6 Steps for Installing Perimeter Drains Around Your House
Focus on the types of drain
Step 1: Determine the size of the trench to be dug
Step 2: Locate the trench on the ground
Step 3: Dig the trench
Step 4: Place the geotextile
Step 5: Place aggregate bed and drain
Step 6: Backfill the trench
Water can accumulate along a construction on sloping ground or with silty or clayey soil and cause more or less critical infiltrations… This excessive moisture supports the development of moulds and the appearance of unpleasant odours in the interior volumes. It can also degrade the exterior coatings and even weaken your walls.
Faced with these risks, an effective solution is to install a perimeter drain. It consists of burying a perforated tube embedded in a bed of gravel wrapped with a geotextile at the foot of the house’s walls. The tube will collect the water under the ground and channel it away from the construction (towards a drain, for example).
Here are the successive steps to install drains around your house.
Types of drains
There are 2 types of drains:
The smooth and rigid drains. They are made of Ø 100 mm tubes. Elbows must be used to divert their trajectory.
Flexible and corrugated drains. They are available in Ø 90 or 100 and can be bent at right angles.
2 protections must isolate the drain:
- A gravel bed: the drain is embedded in a gravel bed to prevent it from directly contacting the soil, which would eventually clog it.
- A geotextile: The gravel bed is wrapped in a special felt. Its fine texture prevents roots from penetrating and eliminates the risk of clogging.
Good to know: do not hesitate to call on a professional to establish a complete diagnosis of your humidity problems because, depending on the situation, the drain can be moved away from the wall or completed by other devices on the masonry wall: bituminous coating, bituminous membrane (self-adhesive cold), an impermeable sheet which directs the water towards the drain, insulating panels which delay the formation of condensation on the inside of the wall.
Materials needed to install a drain around a house
1. Determine the size of the trench to be dug
This involves clearing the foundation of the walls to be protected. The deeper the walls are buried, the greater the width of the earth to be cleared:
for a trench up to 0.50 m deep, plan on 30 to 40 cm wide;
up to 1 m deep, dig 50 cm wide;
beyond 1 m depth, clear the ground over 1 m wide so that you can go down to the bottom of the excavation yourself.
Important: it is essential to observe these dimensions when installing the drain, especially if the buried walls must be treated.
2. Locate the trench on the ground
Plant stakes to mark the location of the trench at each corner, respecting the planned width. Then stretch a string between the stakes.
Spread chalk on the ground in line with the string.
Remove the string and stakes.
3. Dig the trench
In renovation work, this is by far the most challenging step and more than justifies the rental of a mini excavator.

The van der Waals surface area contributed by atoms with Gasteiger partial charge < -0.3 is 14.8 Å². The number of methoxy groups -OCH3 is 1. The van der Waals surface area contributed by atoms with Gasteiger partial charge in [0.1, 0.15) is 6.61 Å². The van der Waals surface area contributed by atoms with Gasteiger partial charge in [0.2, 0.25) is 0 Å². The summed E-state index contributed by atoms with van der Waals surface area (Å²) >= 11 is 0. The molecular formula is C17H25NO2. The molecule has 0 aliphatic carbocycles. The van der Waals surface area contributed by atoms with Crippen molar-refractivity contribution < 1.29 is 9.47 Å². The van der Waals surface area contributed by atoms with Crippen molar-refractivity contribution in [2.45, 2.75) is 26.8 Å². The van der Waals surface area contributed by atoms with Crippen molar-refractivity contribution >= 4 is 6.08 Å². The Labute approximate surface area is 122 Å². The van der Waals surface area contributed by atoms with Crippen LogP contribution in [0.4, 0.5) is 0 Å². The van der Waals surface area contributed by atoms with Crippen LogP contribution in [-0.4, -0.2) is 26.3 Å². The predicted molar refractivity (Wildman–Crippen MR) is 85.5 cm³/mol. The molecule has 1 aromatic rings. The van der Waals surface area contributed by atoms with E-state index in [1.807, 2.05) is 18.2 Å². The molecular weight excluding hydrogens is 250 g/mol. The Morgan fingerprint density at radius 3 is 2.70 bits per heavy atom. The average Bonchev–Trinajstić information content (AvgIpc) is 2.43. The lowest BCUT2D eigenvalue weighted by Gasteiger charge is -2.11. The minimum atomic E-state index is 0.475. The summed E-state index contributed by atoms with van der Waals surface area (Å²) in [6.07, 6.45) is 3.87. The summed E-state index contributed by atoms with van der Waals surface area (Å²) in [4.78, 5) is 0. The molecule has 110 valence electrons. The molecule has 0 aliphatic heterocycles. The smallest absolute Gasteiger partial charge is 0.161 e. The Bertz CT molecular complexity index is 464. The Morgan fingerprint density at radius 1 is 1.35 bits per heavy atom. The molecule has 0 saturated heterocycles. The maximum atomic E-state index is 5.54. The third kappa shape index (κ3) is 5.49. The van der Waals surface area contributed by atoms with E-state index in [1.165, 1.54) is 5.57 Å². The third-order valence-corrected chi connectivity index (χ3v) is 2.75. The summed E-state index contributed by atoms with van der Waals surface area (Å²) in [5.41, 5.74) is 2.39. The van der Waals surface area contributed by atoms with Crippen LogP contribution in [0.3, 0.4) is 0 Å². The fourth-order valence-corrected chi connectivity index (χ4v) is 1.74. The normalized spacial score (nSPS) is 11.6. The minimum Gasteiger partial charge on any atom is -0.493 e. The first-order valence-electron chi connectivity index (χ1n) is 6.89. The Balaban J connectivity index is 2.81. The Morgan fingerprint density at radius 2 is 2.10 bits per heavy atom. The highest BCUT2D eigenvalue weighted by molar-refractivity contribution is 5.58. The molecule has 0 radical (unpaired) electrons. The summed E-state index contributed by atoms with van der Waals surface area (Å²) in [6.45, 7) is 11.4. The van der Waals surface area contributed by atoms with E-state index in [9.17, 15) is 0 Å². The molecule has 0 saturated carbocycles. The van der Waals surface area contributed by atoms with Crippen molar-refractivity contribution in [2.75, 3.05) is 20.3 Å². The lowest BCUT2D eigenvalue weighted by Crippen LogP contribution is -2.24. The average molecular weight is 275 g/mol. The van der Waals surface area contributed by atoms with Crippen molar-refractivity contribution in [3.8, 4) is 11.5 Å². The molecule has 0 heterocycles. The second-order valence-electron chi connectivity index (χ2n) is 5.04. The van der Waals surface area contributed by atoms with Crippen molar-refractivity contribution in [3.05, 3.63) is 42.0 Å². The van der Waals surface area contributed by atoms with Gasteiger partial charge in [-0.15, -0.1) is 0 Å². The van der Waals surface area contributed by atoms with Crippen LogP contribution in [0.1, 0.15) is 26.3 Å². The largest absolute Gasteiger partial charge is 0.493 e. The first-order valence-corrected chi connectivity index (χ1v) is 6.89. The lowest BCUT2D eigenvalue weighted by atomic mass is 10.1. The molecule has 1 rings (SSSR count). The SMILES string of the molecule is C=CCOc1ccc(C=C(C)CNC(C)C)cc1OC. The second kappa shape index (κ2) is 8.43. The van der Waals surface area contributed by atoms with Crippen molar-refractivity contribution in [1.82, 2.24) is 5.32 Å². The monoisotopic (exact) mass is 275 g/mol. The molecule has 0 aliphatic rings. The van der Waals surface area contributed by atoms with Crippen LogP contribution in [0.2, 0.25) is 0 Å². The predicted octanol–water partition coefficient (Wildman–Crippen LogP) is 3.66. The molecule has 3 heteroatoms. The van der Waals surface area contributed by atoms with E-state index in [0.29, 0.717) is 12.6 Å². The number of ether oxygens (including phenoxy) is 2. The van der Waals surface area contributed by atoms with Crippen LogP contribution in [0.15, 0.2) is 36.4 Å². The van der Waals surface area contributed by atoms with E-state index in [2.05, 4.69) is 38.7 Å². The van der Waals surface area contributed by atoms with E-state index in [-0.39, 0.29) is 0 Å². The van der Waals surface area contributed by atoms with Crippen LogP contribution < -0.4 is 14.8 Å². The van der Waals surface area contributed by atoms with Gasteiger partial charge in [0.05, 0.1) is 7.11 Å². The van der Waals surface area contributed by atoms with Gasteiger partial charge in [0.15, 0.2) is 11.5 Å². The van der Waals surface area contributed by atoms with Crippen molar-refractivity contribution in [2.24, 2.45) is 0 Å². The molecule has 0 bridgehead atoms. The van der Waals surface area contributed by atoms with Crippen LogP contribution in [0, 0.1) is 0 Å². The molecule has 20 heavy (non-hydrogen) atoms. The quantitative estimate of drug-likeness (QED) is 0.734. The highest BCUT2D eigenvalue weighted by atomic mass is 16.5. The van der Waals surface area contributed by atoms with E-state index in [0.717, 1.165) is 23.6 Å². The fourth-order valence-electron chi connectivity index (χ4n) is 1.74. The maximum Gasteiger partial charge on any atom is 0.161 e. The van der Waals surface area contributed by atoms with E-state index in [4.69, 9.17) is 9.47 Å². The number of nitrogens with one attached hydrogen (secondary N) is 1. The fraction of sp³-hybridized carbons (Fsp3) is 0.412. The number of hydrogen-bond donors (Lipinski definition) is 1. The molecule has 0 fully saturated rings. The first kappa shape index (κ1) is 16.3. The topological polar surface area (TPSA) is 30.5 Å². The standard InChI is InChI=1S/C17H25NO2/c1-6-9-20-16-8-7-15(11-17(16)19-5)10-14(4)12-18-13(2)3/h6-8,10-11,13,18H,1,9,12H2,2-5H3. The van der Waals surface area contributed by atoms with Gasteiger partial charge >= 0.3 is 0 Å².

Allow enough free space to store soil nearby. Or rent one or more dumpsters. Also, consider renting a loader to transport the soil if you need to move the storage away from the job site.
Good to know: Soil takes up 3 times the volume when extracted. This is known as overflow.
Once you are trained to handle the mini-excavator, dig the trench following the markings.
To ensure proper drainage, slope the trench 0.3 to 1 cm towards the drainage point. Check with a spirit level.
Store your soil in the designated area.
Important: if the soil is banked (piled up as a slope) flush with the excavation due to lack of space, it will naturally tend to fall out during rainfall. Cover the soil with a tarp or a flexible polyethylene sheet to prevent this.
4. Place the geotextile
Before installing the geotextile, check if you must treat the masonry wall (bituminous coating, etc.).
Cut strips of rot-proof felt long enough to cover the wall, go down to the ground, and then back up to wrap the drain in its aggregate bed.
Lay the strips out along the length of the trench.
Lay the geotextile strips on top of each other to prevent fine soil from entering the drainage system to prevent clogging.
5. Place an aggregate bed and the drain
Unless you have particularly permeable soil (such as sand), placing the drain on a bed of aggregate is best: small pebbles 20 to 40 mm in diameter.
Spread them over a width of about 30 cm to form a “bed” 5 to 6 cm thick. Level the bed with the shovel.
Place the drain at the bottom of the trench on its aggregate bed. Add the necessary joints.
Good to know: you can install a manhole to facilitate the maintenance of the drain.
Check the slope of the drain with a spirit level.
Remember to use the trench to insert other drains or sheathing if necessary.
6. Backfill the trench
If you have placed the drain on a granular material bed, pour the aggregate over the drain to a depth of 10 to 20 cm (or more if you have a lot left).
Close the geotextile to enclose the drainage system. Secure the geotextile with stones wedged against the wall.
Then pour in the soil, which should be free of large stones.
Good to know: Use a loader instead of a mini excavator if you have a loader. The larger loader bucket will hold more soil so that backfilling will take fewer manoeuvres.